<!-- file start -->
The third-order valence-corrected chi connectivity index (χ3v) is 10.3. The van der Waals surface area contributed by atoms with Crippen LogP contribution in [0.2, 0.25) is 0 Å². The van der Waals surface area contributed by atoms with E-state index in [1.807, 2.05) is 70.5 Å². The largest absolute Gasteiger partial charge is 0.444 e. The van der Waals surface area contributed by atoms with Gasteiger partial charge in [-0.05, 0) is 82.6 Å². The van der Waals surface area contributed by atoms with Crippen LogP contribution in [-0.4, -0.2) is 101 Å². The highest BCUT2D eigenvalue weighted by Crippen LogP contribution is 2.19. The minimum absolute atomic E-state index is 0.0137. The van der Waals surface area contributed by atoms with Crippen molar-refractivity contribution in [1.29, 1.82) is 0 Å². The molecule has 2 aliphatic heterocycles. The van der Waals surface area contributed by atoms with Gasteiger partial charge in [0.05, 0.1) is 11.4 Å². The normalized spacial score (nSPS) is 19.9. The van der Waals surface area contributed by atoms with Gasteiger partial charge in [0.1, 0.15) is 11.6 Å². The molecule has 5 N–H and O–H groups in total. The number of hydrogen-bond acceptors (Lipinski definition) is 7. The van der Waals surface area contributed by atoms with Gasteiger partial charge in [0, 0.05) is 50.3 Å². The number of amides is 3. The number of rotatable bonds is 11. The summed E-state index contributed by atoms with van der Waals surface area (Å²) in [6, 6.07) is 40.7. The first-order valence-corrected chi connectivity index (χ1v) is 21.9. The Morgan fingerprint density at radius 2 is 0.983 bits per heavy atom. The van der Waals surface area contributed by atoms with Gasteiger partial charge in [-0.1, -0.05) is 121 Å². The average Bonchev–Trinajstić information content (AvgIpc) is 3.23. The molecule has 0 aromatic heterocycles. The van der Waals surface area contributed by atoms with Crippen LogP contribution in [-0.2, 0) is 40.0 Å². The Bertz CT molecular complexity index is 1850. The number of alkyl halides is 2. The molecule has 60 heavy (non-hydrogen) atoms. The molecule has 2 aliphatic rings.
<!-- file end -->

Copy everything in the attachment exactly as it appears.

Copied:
The third-order valence-corrected chi connectivity index (χ3v) is 10.3. The van der Waals surface area contributed by atoms with Crippen LogP contribution in [0.2, 0.25) is 0 Å². The van der Waals surface area contributed by atoms with E-state index in [1.807, 2.05) is 70.5 Å². The largest absolute Gasteiger partial charge is 0.444 e. The van der Waals surface area contributed by atoms with Gasteiger partial charge in [-0.05, 0) is 82.6 Å². The van der Waals surface area contributed by atoms with Crippen LogP contribution in [-0.4, -0.2) is 101 Å². The highest BCUT2D eigenvalue weighted by Crippen LogP contribution is 2.19. The minimum absolute atomic E-state index is 0.0137. The van der Waals surface area contributed by atoms with Crippen molar-refractivity contribution in [1.29, 1.82) is 0 Å². The molecule has 2 aliphatic heterocycles. The van der Waals surface area contributed by atoms with Gasteiger partial charge in [0.05, 0.1) is 11.4 Å². The normalized spacial score (nSPS) is 19.9. The van der Waals surface area contributed by atoms with Gasteiger partial charge in [0.1, 0.15) is 11.6 Å². The molecule has 5 N–H and O–H groups in total. The number of hydrogen-bond acceptors (Lipinski definition) is 7. The van der Waals surface area contributed by atoms with Gasteiger partial charge in [0, 0.05) is 50.3 Å². The number of amides is 3. The number of rotatable bonds is 11. The summed E-state index contributed by atoms with van der Waals surface area (Å²) in [6, 6.07) is 40.7. The first-order valence-corrected chi connectivity index (χ1v) is 21.9. The Morgan fingerprint density at radius 2 is 0.983 bits per heavy atom. The van der Waals surface area contributed by atoms with Gasteiger partial charge in [-0.1, -0.05) is 121 Å². The average Bonchev–Trinajstić information content (AvgIpc) is 3.23. The molecule has 0 aromatic heterocycles. The van der Waals surface area contributed by atoms with Crippen LogP contribution in [-0.2, 0) is 40.0 Å². The Bertz CT molecular complexity index is 1850. The number of alkyl halides is 2. The molecule has 60 heavy (non-hydrogen) atoms. The molecule has 2 aliphatic rings.